My first of four autoimmune diagnoses came in 2007 after falling from a horse and breaking my leg in four places. I needed surgery and a few weeks later my foot and leg developed burning pain, extreme tenderness, swelling and blotchy, discolored skin. After consultations with two orthopedic surgeons, I was told that I had a complex regional pain syndrome, that I had been put on gabapentin and that I had been off work for six months. I needed a year of physiotherapy.
Experiencing Symptoms and Side Effects
In the years that followed, I gradually became more active, striving to be in top shape. Although I still needed Gabapentin to minimize my leg and foot pain, I exercised regularly and thought I had a healthy diet. At the end of 2010, I was affected by the H1N1 virus. I got over the worst in a few weeks, but for the rest of the winter I still felt bad: I was tired, I had trouble catching my breath during easy exercises, I often had unexplained body aches and I would regularly lose my voice for days. at a time.
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At the beginning of 2011, I felt extremely lethargic. After a blood test, I was diagnosed with hypothyroidism. This meant more medication, but my symptoms didn’t improve much and the following year I was diagnosed with systemic lupus erythematosus.
I took handfuls of prescriptions and rode a roller coaster of side effects and debilitating symptoms: joint pain, eye pain, rashes, frequent headaches, embarrassing brain fog, dizziness, nausea, respiratory infections and recurrent urinary and extreme fatigue. a lot of time I spent in bed. I kept trying to make the best of things, but my ten-year marital relationship was a train wreck, my career as a financial analyst was in jeopardy because I was so short of work and I was stressed by my future.
In 2014, a few months after my marital relationship ended, I was diagnosed with a mixed connective tissue disease. Four autoimmune diagnostics at 41 was not what I had imagined for my life.
Looking for lifestyle solutions
I repeatedly asked my doctor if I could do something different, maybe change what I ate, but he told me my diet had nothing to do with my health. When my cholesterol results were outside the healthy range, he said it was “due to lupus.” I wasn’t visibly overweight, so he wasn’t worried. (He said, “You’re thin, you’re fine.”) My treatment plan was to deal with each symptom as it presented itself, without the holistic perspective that our body parts and internal systems are connected.
I followed a balanced diet according to Canada’s official food guide, eating what I thought were healthy proportions of meat or seafood; dairy products, eggs or cheese; breads and other grains; and fruits and vegetables every day. I also ate sweet snacks and desserts, thinking it must be OK for me to do so, since I wasn’t obese. The number on the scale was my only guide for my food choices, and I told myself that if I gained weight I would go on a diet.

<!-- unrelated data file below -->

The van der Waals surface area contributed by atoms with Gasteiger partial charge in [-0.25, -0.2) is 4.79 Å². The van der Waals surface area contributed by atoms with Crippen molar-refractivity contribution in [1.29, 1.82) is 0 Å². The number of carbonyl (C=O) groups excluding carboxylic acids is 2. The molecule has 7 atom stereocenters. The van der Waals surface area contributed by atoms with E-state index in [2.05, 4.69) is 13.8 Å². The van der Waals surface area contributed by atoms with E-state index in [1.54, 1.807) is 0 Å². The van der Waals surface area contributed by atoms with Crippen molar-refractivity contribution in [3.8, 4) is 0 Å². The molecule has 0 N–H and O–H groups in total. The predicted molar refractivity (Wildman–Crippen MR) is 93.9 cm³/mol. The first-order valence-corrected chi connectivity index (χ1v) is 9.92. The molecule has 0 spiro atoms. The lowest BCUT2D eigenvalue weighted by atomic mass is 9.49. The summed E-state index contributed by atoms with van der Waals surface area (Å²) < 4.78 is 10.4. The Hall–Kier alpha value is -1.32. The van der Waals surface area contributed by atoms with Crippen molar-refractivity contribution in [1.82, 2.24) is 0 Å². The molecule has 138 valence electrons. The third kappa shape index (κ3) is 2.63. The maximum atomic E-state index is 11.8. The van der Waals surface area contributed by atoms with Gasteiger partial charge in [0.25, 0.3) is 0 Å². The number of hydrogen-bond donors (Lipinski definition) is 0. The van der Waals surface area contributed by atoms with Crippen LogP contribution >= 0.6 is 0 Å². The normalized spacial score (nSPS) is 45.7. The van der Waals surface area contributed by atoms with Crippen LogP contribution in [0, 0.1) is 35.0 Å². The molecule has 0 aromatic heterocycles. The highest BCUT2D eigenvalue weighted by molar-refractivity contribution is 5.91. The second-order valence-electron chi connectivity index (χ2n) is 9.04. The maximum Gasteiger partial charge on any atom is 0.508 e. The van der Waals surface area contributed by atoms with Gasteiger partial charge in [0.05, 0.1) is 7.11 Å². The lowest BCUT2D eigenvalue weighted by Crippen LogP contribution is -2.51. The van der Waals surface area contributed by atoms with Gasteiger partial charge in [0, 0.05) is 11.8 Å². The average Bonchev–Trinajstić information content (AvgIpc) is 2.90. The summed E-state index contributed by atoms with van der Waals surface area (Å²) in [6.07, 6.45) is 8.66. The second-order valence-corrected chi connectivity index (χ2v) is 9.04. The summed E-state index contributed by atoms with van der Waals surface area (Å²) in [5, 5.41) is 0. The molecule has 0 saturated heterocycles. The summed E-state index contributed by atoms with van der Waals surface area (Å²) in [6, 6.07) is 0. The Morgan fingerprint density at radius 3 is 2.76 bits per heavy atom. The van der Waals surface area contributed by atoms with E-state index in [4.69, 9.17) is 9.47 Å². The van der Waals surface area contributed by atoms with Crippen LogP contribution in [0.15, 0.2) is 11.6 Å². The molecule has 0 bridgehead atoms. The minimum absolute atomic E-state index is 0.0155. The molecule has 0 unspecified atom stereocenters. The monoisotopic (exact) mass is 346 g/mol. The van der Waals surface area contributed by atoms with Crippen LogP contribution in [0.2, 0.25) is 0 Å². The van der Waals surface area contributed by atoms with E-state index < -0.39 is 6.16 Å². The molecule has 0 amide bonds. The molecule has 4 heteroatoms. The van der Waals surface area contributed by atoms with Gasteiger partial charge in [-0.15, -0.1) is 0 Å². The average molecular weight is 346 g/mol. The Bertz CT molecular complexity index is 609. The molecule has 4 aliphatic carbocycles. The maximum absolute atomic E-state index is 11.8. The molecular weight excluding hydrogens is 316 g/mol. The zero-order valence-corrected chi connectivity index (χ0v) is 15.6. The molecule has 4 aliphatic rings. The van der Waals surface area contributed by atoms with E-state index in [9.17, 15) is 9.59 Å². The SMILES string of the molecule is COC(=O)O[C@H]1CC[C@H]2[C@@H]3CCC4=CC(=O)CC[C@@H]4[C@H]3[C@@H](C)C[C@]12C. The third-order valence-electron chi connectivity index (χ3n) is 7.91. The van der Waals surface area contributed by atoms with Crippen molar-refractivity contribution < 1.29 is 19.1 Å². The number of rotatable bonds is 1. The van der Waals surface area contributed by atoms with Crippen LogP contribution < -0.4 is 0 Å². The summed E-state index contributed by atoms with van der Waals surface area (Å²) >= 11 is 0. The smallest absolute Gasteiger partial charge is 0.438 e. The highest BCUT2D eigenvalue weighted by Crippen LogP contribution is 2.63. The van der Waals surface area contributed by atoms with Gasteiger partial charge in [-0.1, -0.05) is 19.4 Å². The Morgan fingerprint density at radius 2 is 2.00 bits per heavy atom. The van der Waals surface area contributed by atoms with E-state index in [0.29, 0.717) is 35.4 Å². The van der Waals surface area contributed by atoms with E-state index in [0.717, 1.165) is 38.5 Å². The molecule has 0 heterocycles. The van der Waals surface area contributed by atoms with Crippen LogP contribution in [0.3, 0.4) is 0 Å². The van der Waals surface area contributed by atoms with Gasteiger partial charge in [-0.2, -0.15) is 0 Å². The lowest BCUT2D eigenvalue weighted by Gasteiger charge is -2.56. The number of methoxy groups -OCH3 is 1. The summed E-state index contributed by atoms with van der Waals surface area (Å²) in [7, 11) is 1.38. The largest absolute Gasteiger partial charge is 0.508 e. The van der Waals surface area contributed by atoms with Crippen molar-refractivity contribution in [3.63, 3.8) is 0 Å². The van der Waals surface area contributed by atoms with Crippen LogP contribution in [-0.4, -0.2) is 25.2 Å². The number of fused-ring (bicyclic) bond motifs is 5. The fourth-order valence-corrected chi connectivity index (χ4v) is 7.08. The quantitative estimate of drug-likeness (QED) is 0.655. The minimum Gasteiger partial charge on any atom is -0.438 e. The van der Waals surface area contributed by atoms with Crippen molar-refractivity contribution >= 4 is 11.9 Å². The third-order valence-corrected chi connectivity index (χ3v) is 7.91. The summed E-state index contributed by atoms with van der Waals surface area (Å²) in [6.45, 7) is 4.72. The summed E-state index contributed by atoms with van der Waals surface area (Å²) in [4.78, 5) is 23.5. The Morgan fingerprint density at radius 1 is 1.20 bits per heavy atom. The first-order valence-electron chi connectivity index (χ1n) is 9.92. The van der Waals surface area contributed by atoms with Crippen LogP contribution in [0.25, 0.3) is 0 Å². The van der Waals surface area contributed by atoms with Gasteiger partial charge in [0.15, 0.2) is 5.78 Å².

About a year and a half into a new relationship, my health was at rock bottom. I was in a lot of pain, missing work for weeks or months at a time. I was sick and tired of feeling sick and tired. My boyfriend, Mike, got some unexpected money, so we went on a two-week vacation to Nicaragua to try and have some fun.
A taste of better living
While we were in Nicaragua there was a day when my feet were so swollen I couldn’t walk, but the rest of the vacation was rejuvenating with minimal symptom flare-ups. Suddenly, I found hope. The Caribbean breezes were relaxing. The tasty traditional dishes – rice, beans, loads of fresh fruits and vegetables – were easy to taste. We still ate seafood and chicken, but a significant part of our diet was plant-based.
I started weaning myself off my prescriptions, even though I had no concrete plan to “replace” them. My rheumatologist helped me try this, but warned me that I would probably have worsening symptoms and would have to go back to full doses.
At the end of 2016, Mike and I returned to Nicaragua, this time to build a vacation home on an island off the coast. The longer we were there, the better I felt. By the time we returned to Canada in the summer of 2017, I had stopped all prescriptions and no longer needed daily naps. I felt more energized and clear-headed than I had in years. I linked my health improvements to the more plant-based, less processed diet I ate in Nicaragua. After making this health-nutrition connection and learning from the islanders about natural remedies for various ailments, I found myself increasingly interested in learning more about the power of plants and contributing factors to autoimmune diseases.
In 2019, Mike and I came across the Forks on knives documentary film. It was eye-opening and shocking, and suddenly my “accidental” health reversal made so much sense. From then on, we embarked on a whole-food, plant-based, oil-free lifestyle.
Today, I am still happily WFPB and have kept the majority of my autoimmune symptoms at bay. Although I was once told that I would need pills forever, I haven’t needed a prescription for almost five years. The lupus antibodies don’t even show up on my blood tests anymore, and my thyroid and cholesterol levels are normal. I still looked bloated, but no more. I am now an author and certified nutrition coach and body healing coach, also helping other autoimmune warriors improve their health.
Ready to start? To verify Meal Planner Forks, FOK’s easy weekly meal planning tool to keep you on a plant-based healthy path. To learn more about a whole plant-based diet, visit our herbal primer.
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